Column: Vote for best player will illustrate what matters

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              Rory McIlroy, of Northern Ireland, holds up the FedEx Cup trophy after winning the Tour Championship golf tournament Sunday, Aug. 25, 2019, in Atlanta. (AP Photo/John Amis)
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ATLANTA (AP) — Ballots have been sent to PGA Tour players, who will have the final word on who had the best season.

Of lesser interest is who gets voted rookie of the year.

In both cases, it could illustrate the differences between how the PGA Tour and its players view what matters.

Rory McIlroy was asked before the Tour Championship began if he could build a case for himself if he were to win the FedEx Cup, and he did a reasonable job answering. He would have three victories, same as Brooks Koepka. He would have top-10 finishes in 74% of his PGA Tour starts (14 of 19). Yes, Koepka won a major at the PGA Championship and was runner-up in two others (along with a tie for fourth). But is player of the year about certain weeks or the entire season?

And then he stopped himself.

“It’s like I’m sitting up here trying to make an argument for myself to win,” he said with a smile.

The conversation returned four days later when McIlroy sat next to the silver FedEx Cup trophy after overcoming a five-shot deficit at the start of the Tour Championship based on his seeding (No. 5), and a one-shot deficit to Koepka in the final round.

It was quite a statement. And he all but waved the white flag when it came to the vote.

“I know it’s going to sting because he most likely will win the player of the year,” McIlroy said. “But he didn’t win the FedEx Cup, so I know it’s going to sting him for a bit. But I just wanted to tell him he’s playing so good. He’s the No. 1 player in the world and he’s had a great season.”

It would be a shock if Koepka didn’t win.

Jack Nicklaus (twice), Tiger Woods (twice) and Jordan Spieth (2015) are the only other players to win a major and not finish out of the top 5 in the others. Koepka’s other two victories included a World Golf Championship, where he rallied from a one-shot deficit against McIlroy.

Koepka also won the money title, which the PGA Tour no longer awards, but it is no less relevant.

In the last 20 years, 15 players who won the money title were also voted player of the year. Of the five who didn’t win the money title, three had won two majors that year (Mark O’Meara in 1998, Padraig Harrington in 2008, Koepka in 2018). Another was Jim Furyk, who won three times and the FedEx Cup in 2010 and finished about $100,000 short of Matt Kuchar on the money list. The other was Woods, second to Vijay Singh on the money list with one more victory in nine fewer tournaments.

So it shouldn’t even be a discussion, right?

However, McIlroy won The Players Championship, which the PGA Tour considers a major without actually calling it one. It counts the same as a major in Hall of Fame criteria. Winning is worth a five-year exemption. That’s the way it should be. It has the deepest field on a worthy course that favors no particular style.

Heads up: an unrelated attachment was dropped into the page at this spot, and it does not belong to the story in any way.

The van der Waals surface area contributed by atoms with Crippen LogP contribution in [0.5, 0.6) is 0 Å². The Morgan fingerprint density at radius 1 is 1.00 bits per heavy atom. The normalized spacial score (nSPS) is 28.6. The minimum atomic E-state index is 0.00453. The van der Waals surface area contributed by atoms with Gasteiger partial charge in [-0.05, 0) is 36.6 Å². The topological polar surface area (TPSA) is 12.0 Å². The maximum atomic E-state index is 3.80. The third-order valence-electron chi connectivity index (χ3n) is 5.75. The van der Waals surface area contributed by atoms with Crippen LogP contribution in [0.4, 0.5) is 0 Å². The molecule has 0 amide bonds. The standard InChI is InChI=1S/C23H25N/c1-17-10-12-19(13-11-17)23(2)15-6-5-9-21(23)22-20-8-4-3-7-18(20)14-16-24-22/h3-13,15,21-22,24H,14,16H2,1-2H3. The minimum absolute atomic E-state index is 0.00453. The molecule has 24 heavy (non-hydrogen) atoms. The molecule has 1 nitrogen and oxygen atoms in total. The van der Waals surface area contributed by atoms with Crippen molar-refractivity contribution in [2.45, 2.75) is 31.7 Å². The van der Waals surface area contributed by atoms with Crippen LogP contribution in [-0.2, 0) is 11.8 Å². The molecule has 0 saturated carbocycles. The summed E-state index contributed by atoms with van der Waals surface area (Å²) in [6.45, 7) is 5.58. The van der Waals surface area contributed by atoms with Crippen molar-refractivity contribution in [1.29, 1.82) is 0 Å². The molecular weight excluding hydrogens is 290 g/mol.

But it’s not a major, and a vote for Koepka might illustrate that.

McIlroy won the Tour Championship — and the FedEx Cup, which the PGA Tour promotes for 11 months — against the hottest 30 players on tour. That tops Koepka winning a World Golf Championship, always a strong field, but this one reduced to 63 players because it was a week after the British Open.

The body of work favors McIlroy.

His victory allowed him to win the Vardon Trophy for the lowest adjusted scoring average for the season (Koepka finished fourth). Also in McIlroy’s favor is the consistency of his great year. McIlroy only twice finished out of the top 20 in the 17 tournaments he finished (he missed two cuts). Koepka had 10 finishes out of the top 20 in the 20 events he finished (he only missed one cut).

It’s a strong case for McIlroy.

Except for the majors.

Along with winning the PGA Championship for the second straight year — Woods is the only other play to win back-to-back at the PGA in stroke play — Koepka finished one shot behind Woods at the Masters and chased Gary Woodland to the end at Pebble Beach before finishing second at the U.S. Open.

He tied for fourth in the British Open, nine shots behind Shane Lowry.

McIlroy had only a pair of top 10s in the majors, and the biggest blow was missing the cut at the British Open at Royal Portrush in his native Northern Ireland.

Majors matter. All four of them.

As for rookie of the year?

Sungjae Im was the only PGA Tour rookie to reach the FedEx Cup finale, but is that what matters to players? It did in 2015 when Daniel Berger was the only rookie at East Lake, and Justin Thomas missed out by five points. Neither of them won a tournament this year.

Im didn’t win, though not from a lack of effort. He played 35 times.

Matthew Wolff won in Minnesota about a month after he left Oklahoma State. Collin Morikawa was runner-up by one shot in Minnesota, and then he won the Barracuda Championship opposite a World Golf Championship.

What means more to the voting players? Getting to East Lake or hoisting a trophy?

Voting ends on Sept. 6.

The PGA Tour historically does not release the outcome, preferring to keep the emphasis on who wins instead of who doesn’t.

Just as well.

This is one time the tour might want to keep the vote private.